The Ford Trimotor

Silent.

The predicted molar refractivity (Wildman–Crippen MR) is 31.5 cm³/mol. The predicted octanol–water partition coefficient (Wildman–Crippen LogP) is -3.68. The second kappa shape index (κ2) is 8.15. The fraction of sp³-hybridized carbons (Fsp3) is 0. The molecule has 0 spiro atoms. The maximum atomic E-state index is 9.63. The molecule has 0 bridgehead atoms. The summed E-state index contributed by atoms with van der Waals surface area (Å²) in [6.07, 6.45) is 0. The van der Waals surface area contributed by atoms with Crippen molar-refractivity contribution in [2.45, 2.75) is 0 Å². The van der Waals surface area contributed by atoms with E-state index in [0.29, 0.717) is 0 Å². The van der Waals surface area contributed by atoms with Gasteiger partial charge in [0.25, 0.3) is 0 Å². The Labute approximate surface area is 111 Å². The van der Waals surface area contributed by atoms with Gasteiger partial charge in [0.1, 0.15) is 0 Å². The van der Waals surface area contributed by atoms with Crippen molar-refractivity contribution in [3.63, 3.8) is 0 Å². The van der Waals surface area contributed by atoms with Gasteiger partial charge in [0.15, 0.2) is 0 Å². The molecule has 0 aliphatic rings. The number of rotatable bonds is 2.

The Ford Trimotor was a development of previous designs by William Bushnell Stout,  using structural principles copied from the work of Professor Hugo Junkers, the noted German all-metal aircraft design pioneer, and adapted to an airframe very similar to the single engine Fokker F.Vii - even using the same airfoil cross section at the wing root. In the early 1920s, Henry Ford, along with a group of 19 other investors including his son Edsel, invested in the Stout Metal Airplane Company. Stout, a bold and imaginative salesman, sent a mimeographed form letter to leading manufacturers, blithely asking for $1,000 and adding: "For your one thousand dollars you will get one definite promise: You will never get your money back." Stout raised $20,000, including $1,000 each from Edsel and Henry Ford